The cannabis industry is growing, which creates a series of trends around the emerging industry. Among them are a rise in litigation, reported Reuters.
An analysis noted that “cannabis-related litigations filed within the first half of 2022, specifically focusing on civil litigations commenced in the 19 states — including the District of Columbia — that have enacted laws fully legalizing adult recreational cannabis.”
The analysis focused on compiling a data set of litigations commenced between Jan. 1, 2022, and June 30, 2022, impacting the cannabis industry. Lawyers worked on state and federal dockets, public filings, and news coverage. When they looked at filings in those cases “to filter out false hits,” they narrowed their data set to 55 representative cases.
According to the analysis, the most common category of the disputes was “commercial issues,” including actions for breach of contract, landlord-tenant, and securities issues. “Roughly 34% of the litigations in our data set were identified as commercial disputes,” said Alex Malyshev and Sarah Ganley – columnists on legal issues in the cannabis industry for Reuters Legal News and Westlaw Today.
Actions against state and local governments were another category of dispute they found in the analysis which is licensing disputes or disputes challenging the legality or constitutionality of a state’s cannabis licensing regime.
“Such actions made up approximately 21% of the litigations in our data set. Again, the prevalence of this category of dispute is expected to remain high as states roll out new programs — whether medical or recreational— and more businesses seek to break into these markets,” they said.
In addition, employment disputes and scuffles relating to the collection of unpaid taxes “constituted approximately 14% and 10% of the litigations” in their data set, respectively.
Intellectual Property disputes, also represented approximately 9% of the litigations analyzed.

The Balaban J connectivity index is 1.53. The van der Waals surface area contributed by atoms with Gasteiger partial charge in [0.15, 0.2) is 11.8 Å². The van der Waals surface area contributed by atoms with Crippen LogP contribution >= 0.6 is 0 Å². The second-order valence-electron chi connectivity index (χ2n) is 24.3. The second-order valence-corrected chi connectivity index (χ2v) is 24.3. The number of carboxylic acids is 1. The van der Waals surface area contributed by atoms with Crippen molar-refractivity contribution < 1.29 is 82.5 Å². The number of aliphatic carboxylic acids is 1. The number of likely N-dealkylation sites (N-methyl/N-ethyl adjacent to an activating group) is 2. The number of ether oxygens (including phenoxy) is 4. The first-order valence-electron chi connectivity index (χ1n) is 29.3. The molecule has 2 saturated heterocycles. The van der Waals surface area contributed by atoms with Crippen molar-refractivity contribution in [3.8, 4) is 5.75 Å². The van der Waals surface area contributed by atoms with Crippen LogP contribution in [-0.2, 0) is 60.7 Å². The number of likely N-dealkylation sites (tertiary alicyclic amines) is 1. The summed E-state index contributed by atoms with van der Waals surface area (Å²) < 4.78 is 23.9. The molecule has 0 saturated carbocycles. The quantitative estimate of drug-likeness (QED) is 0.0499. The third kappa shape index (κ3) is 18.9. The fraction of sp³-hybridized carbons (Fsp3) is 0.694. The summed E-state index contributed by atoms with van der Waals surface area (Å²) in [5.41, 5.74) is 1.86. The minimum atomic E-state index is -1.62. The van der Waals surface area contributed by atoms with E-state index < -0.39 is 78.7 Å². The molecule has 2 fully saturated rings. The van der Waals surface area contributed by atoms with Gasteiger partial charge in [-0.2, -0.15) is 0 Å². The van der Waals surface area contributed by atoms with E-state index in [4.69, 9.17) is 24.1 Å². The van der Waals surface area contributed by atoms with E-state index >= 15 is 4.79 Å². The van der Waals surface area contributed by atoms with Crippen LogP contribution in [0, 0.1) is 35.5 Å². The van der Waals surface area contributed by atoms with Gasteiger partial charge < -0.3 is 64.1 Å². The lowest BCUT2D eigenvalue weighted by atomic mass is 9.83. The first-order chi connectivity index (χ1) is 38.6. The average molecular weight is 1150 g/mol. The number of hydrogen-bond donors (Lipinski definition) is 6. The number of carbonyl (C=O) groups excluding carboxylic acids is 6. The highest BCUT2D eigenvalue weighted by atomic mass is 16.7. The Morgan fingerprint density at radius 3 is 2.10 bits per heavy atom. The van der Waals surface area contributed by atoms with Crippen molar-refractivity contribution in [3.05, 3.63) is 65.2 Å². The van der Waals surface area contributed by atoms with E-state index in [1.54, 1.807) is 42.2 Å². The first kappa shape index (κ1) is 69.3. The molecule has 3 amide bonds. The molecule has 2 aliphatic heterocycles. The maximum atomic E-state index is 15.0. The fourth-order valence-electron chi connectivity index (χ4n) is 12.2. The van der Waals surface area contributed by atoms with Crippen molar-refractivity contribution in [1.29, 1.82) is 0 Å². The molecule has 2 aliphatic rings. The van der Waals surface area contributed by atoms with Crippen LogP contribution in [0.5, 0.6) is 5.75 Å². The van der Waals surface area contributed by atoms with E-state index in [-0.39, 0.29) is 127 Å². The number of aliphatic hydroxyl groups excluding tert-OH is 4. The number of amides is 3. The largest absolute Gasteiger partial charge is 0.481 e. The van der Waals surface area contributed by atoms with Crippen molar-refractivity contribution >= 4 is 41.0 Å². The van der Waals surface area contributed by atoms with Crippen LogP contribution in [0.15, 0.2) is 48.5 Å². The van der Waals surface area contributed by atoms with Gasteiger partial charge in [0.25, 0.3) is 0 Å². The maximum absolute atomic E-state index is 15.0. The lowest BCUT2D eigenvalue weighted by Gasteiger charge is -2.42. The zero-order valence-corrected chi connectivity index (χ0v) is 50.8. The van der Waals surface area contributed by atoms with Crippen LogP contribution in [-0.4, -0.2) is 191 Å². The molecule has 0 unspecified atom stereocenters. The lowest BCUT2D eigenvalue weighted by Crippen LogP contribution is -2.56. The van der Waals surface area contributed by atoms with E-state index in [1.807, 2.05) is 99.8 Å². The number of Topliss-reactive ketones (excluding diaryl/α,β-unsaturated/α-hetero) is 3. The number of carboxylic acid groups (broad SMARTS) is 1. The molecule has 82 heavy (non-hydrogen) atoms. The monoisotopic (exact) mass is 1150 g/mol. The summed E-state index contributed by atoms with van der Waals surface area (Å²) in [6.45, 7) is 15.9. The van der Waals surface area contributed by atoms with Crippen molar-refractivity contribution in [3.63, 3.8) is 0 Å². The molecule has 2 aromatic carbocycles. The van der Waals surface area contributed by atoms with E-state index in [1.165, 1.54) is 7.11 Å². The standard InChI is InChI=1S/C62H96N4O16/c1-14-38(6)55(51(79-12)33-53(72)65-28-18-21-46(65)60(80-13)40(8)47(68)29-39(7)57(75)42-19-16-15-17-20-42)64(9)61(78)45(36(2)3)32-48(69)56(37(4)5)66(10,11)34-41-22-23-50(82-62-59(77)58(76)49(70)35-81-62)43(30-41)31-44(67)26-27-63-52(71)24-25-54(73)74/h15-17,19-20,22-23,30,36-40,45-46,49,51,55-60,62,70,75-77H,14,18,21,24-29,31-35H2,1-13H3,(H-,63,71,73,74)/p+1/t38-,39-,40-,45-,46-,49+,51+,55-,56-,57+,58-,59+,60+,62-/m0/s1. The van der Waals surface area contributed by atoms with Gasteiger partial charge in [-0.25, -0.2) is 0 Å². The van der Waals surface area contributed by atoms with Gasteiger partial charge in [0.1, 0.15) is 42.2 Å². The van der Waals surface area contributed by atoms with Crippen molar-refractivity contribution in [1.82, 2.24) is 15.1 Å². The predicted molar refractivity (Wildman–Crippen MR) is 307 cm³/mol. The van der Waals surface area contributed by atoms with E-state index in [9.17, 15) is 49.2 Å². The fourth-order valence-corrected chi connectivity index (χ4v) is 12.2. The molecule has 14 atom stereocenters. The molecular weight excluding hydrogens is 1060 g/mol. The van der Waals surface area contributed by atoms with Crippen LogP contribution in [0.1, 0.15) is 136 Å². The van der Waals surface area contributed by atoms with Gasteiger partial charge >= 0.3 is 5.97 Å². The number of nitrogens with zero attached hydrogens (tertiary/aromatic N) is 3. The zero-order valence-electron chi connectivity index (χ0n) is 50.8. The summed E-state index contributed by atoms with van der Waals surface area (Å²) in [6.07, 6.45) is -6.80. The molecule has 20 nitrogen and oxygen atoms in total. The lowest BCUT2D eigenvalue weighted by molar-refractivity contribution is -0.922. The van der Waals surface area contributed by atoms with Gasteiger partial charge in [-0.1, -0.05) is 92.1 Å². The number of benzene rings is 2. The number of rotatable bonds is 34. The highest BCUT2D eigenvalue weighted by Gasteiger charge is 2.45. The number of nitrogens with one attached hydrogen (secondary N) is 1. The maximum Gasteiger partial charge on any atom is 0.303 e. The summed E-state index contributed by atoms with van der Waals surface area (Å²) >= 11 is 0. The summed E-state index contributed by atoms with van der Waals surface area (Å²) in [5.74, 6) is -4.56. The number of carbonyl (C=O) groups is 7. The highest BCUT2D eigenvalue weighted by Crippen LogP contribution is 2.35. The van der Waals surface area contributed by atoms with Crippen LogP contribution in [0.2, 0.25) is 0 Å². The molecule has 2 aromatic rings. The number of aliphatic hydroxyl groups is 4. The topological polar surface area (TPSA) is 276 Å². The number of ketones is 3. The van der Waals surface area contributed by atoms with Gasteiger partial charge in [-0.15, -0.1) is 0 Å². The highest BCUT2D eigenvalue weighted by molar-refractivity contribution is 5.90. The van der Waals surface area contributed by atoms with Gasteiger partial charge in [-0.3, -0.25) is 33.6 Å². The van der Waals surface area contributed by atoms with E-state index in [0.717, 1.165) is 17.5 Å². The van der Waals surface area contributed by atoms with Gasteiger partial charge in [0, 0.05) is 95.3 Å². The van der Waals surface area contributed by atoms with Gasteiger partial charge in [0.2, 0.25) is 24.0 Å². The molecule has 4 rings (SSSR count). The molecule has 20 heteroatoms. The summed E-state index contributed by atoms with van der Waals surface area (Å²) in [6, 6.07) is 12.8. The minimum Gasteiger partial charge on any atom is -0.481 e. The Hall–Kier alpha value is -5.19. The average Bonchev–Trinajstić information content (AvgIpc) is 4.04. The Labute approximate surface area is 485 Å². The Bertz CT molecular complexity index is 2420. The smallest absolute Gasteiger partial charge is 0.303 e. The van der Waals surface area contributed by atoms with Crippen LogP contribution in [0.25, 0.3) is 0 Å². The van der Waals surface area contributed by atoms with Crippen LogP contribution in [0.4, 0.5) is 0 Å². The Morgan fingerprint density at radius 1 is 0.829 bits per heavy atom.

“This number will remain depressed so long as cannabis remains federally illegal, and the United States Patent and Trademark Office (USPTO) maintains a policy of denying registration to cannabis-related trademarks (unless they concern hemp, which the 2018 Farm Bill legalized),” reads the analysis.
“Roughly 5% of the litigations in our data set were classified as consumer class actions and include actions brought under the Telephone Consumer Protection Act (TCPA),” they said in relation to the trademark protection in the states analyzed. The above is generally related to allegations of marijuana companies sending “spam” text messages to promote their products.
In addition, there is a consumer class action alleging violations of the Americans with Disabilities Act (ADA) regarding websites selling CBD products, without considering those with visual impairments.
“Disputes alleging noncompliance with state laws and regulations by an industry participant accounted for approximately 4% of litigation in our data set, while antitrust disputes accounted for only about 2% of litigation,” continued the analysis.
Early this year, the FDA issued several warning letters to companies regarding the sale, labeling, and/or marketing of CBD products. “The industry should also be prepared for an increase in Food and Drug Administration enforcement actions related to alleged violations of the Food, Drug, and Cosmetic Act (FDCA), especially in the hemp-derived CBD space,” concluded the analysis.
Image by Benzinga